IMF calls for ‘wise’ taxes to foster greener fuels

IMF Managing Director Christine Lagarde

IMF Managing Director Christine Lagarde


International Monetary Fund chief Christine Lagarde has called for tax reforms to be included in a global climate deal to raise incentives for consumers to reduce their energy consumption and to boost demand for cleaner fuels.

In an opinion piece for German daily Die Welt, Lagarde said the price of greenhouse gas emissions should be at the center of efforts to tackle climate change.

“With a fairer carbon price, energy savings will be encouraged and demand strengthened for cleaner energy sources and ‘greener’ investments,” Lagarde wrote, adding price changes could be achieved via energy taxes.

A new climate deal under negotiation in Paris this week is not expected to include anything more than vague language on carbon pricing after 10 years of emissions trading on the world’s biggest carbon market, the EU Emissions Trading System, has yet to exact a meaningful fee on big polluters.

Lagarde said the best way to proceed would be to complement existing fuel taxes with a carbon levy that would encompass coal, natural gas and other oil products. But she said the taxes must be “wise.”

“Wise taxes must be introduced step by step, such that budgets and households can adjust and new technologies can gain momentum,” she said, adding: “Paris recently saw humanity’s worst side. The climate summit is an opportunity to show its best side.”

Thirty-six countries, meanwhile, gave the official start Monday to an initiative to promote geothermal energy in developing economies as a cleaner alternative to oil, gas and coal.

The Global Geothermal Alliance, launched on the sidelines of the UN climate talks in Le Bourget, aims at a sixfold increase in geothermal electricity production and a tripling of geothermal-derived heating by 2030.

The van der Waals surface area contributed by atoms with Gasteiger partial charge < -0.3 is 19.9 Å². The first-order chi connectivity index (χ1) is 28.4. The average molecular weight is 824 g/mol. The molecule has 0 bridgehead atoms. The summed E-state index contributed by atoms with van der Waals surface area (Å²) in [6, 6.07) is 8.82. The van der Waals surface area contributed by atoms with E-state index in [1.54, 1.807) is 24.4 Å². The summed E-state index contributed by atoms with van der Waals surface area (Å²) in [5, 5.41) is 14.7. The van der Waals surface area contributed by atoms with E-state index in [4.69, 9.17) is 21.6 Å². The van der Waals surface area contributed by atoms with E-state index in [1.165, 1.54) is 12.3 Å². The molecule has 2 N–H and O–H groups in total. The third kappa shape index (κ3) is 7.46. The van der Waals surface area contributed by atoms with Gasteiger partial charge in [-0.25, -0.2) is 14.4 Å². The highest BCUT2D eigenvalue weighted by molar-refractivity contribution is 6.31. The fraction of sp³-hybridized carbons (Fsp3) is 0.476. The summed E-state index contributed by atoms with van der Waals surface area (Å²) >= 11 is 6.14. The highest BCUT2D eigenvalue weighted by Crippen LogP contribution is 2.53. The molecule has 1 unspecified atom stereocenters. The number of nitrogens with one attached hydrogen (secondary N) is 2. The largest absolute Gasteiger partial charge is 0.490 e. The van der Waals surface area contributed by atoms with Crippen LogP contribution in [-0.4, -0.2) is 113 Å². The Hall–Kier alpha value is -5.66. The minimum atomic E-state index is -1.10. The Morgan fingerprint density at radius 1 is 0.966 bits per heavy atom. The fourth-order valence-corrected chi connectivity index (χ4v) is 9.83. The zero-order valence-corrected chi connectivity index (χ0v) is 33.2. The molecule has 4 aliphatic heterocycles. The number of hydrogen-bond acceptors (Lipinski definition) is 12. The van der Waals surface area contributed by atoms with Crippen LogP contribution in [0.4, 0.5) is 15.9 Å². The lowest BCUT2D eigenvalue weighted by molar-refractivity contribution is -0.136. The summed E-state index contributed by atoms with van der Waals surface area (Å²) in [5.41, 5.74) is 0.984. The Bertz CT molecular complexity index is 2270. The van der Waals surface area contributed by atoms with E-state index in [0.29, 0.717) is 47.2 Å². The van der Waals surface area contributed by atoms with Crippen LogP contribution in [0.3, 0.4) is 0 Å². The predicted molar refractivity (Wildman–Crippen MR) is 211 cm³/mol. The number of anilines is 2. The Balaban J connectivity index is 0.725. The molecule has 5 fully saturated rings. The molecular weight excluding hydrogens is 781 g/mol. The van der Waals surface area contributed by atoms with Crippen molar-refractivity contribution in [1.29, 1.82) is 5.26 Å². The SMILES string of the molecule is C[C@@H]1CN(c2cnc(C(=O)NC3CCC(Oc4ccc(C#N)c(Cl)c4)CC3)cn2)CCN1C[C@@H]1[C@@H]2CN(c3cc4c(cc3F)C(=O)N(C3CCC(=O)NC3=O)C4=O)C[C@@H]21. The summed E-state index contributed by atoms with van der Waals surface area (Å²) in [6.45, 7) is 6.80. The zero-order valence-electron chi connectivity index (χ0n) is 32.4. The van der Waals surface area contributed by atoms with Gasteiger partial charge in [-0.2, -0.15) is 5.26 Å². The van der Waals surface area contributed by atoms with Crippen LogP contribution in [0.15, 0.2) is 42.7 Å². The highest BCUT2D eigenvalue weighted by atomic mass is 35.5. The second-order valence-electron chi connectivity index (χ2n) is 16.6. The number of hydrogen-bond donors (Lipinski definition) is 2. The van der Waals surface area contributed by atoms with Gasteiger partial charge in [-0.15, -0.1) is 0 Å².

At present, geothermal is growing modestly, at three to four percent per year, providing 12 gigawatts of electricity annually.

But this just a fraction of its overall potential of 100 gigawatts, according to the industry. Only 24 out of 90 countries with geothermal potential actually use the resource.

The alliance said its members will seek to overcome “political uncertainty” about geothermal and strengthen the industry’s skills base.

The Global Geothermal Alliance initiative was sketched out in September 2014 at a summit organized by UN Secretary General Ban Ki-moon.

Members include countries on thermal “hotspots” in Africa, Southeast Asia and Latin America, ranging from Kenya and Tanzania to Malaysia, the Philippines and Guatemala.

Geothermal energy entails drilling into hot rock and using the heated water to generate electricity or provide heating for communities.

It is considered exceptionally clean, as the heat extraction process requires far lower emissions of carbon dioxide (CO2) compared with fossil fuels.

It is also deemed sustainable, given the almost limitless source of the energy, although individual wells can cool down or run out of water.

Obstacles to geothermal are the high cost of drilling and risks entailed in the exploration phase.

“Geothermal energy development particularly in developing countries faces important challenges,” the alliance said.

“Due to risks related to geological drilling during the exploration phase, along with the associated costs, financing the early stage of the process is limited to investors that understand and accept the possible associated risks.”


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